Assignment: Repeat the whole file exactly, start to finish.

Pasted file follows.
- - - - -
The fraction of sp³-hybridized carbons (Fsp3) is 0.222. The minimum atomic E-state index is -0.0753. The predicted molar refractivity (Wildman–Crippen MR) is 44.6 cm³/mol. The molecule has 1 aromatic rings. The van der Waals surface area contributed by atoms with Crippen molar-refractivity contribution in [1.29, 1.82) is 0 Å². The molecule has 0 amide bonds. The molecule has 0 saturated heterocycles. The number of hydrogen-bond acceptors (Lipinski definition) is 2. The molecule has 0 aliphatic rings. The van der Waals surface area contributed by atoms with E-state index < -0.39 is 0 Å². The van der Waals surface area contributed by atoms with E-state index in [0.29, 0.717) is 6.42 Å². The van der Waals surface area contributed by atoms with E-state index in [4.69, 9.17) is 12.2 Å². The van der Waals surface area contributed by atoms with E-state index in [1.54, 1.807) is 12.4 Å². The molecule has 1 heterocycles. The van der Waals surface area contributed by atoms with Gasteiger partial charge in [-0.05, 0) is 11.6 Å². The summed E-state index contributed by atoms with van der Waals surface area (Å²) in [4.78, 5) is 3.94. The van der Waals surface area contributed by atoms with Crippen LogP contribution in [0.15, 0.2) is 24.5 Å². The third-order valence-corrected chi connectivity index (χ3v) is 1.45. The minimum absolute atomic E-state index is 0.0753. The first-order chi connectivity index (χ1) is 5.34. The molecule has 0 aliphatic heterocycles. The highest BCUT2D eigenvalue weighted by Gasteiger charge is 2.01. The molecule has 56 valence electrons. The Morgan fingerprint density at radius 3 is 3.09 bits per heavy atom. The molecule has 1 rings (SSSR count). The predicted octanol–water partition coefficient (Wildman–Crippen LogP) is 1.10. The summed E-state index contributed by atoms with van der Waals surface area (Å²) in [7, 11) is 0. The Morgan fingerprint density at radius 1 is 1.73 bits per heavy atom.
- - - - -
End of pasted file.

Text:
The fraction of sp³-hybridized carbons (Fsp3) is 0.222. The minimum atomic E-state index is -0.0753. The predicted molar refractivity (Wildman–Crippen MR) is 44.6 cm³/mol. The molecule has 1 aromatic rings. The van der Waals surface area contributed by atoms with Crippen molar-refractivity contribution in [1.29, 1.82) is 0 Å². The molecule has 0 amide bonds. The molecule has 0 saturated heterocycles. The number of hydrogen-bond acceptors (Lipinski definition) is 2. The molecule has 0 aliphatic rings. The van der Waals surface area contributed by atoms with E-state index < -0.39 is 0 Å². The van der Waals surface area contributed by atoms with E-state index in [0.29, 0.717) is 6.42 Å². The van der Waals surface area contributed by atoms with E-state index in [4.69, 9.17) is 12.2 Å². The van der Waals surface area contributed by atoms with E-state index in [1.54, 1.807) is 12.4 Å². The molecule has 1 heterocycles. The van der Waals surface area contributed by atoms with Gasteiger partial charge in [-0.05, 0) is 11.6 Å². The summed E-state index contributed by atoms with van der Waals surface area (Å²) in [4.78, 5) is 3.94. The van der Waals surface area contributed by atoms with Crippen LogP contribution in [0.15, 0.2) is 24.5 Å². The third-order valence-corrected chi connectivity index (χ3v) is 1.45. The minimum absolute atomic E-state index is 0.0753. The first-order chi connectivity index (χ1) is 5.34. The molecule has 0 aliphatic heterocycles. The highest BCUT2D eigenvalue weighted by Gasteiger charge is 2.01. The molecule has 56 valence electrons. The Morgan fingerprint density at radius 3 is 3.09 bits per heavy atom. The molecule has 1 rings (SSSR count). The predicted octanol–water partition coefficient (Wildman–Crippen LogP) is 1.10. The summed E-state index contributed by atoms with van der Waals surface area (Å²) in [7, 11) is 0. The Morgan fingerprint density at radius 1 is 1.73 bits per heavy atom.